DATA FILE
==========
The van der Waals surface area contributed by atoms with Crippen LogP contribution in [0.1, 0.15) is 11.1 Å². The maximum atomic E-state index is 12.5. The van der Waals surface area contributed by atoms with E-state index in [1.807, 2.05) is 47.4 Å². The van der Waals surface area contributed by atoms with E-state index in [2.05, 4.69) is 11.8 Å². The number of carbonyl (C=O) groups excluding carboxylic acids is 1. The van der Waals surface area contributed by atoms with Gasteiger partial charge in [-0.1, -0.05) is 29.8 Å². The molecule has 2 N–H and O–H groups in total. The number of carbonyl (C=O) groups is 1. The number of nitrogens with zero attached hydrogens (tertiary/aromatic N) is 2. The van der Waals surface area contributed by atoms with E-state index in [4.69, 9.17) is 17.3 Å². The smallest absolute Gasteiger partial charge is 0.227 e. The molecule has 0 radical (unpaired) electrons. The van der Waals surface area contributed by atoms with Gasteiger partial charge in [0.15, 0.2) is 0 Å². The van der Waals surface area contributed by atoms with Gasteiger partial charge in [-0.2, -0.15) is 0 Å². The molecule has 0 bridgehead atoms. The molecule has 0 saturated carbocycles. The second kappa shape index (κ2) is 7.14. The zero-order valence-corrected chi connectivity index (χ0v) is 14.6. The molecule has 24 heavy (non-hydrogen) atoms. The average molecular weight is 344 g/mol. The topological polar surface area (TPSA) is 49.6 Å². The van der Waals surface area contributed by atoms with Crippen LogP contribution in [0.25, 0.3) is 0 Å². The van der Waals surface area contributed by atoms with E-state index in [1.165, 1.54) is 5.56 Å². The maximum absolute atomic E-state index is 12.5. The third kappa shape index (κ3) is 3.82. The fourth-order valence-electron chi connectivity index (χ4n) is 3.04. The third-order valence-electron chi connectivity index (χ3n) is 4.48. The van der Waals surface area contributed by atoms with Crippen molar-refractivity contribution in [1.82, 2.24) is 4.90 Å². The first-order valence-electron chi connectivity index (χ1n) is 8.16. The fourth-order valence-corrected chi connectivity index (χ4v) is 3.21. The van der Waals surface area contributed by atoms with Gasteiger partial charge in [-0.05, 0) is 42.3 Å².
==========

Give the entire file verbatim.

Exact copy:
The van der Waals surface area contributed by atoms with Crippen LogP contribution in [0.1, 0.15) is 11.1 Å². The maximum atomic E-state index is 12.5. The van der Waals surface area contributed by atoms with E-state index in [1.807, 2.05) is 47.4 Å². The van der Waals surface area contributed by atoms with E-state index in [2.05, 4.69) is 11.8 Å². The number of carbonyl (C=O) groups excluding carboxylic acids is 1. The van der Waals surface area contributed by atoms with Gasteiger partial charge in [-0.1, -0.05) is 29.8 Å². The molecule has 2 N–H and O–H groups in total. The number of carbonyl (C=O) groups is 1. The number of nitrogens with zero attached hydrogens (tertiary/aromatic N) is 2. The van der Waals surface area contributed by atoms with E-state index in [4.69, 9.17) is 17.3 Å². The smallest absolute Gasteiger partial charge is 0.227 e. The molecule has 0 radical (unpaired) electrons. The van der Waals surface area contributed by atoms with Gasteiger partial charge in [0.15, 0.2) is 0 Å². The van der Waals surface area contributed by atoms with Gasteiger partial charge in [-0.2, -0.15) is 0 Å². The molecule has 0 bridgehead atoms. The molecule has 0 saturated carbocycles. The second kappa shape index (κ2) is 7.14. The zero-order valence-corrected chi connectivity index (χ0v) is 14.6. The molecule has 24 heavy (non-hydrogen) atoms. The average molecular weight is 344 g/mol. The topological polar surface area (TPSA) is 49.6 Å². The van der Waals surface area contributed by atoms with Crippen LogP contribution in [0.25, 0.3) is 0 Å². The van der Waals surface area contributed by atoms with E-state index in [1.165, 1.54) is 5.56 Å². The maximum absolute atomic E-state index is 12.5. The third kappa shape index (κ3) is 3.82. The fourth-order valence-electron chi connectivity index (χ4n) is 3.04. The third-order valence-electron chi connectivity index (χ3n) is 4.48. The van der Waals surface area contributed by atoms with Crippen molar-refractivity contribution in [1.82, 2.24) is 4.90 Å². The first-order valence-electron chi connectivity index (χ1n) is 8.16. The fourth-order valence-corrected chi connectivity index (χ4v) is 3.21. The van der Waals surface area contributed by atoms with Gasteiger partial charge in [-0.05, 0) is 42.3 Å².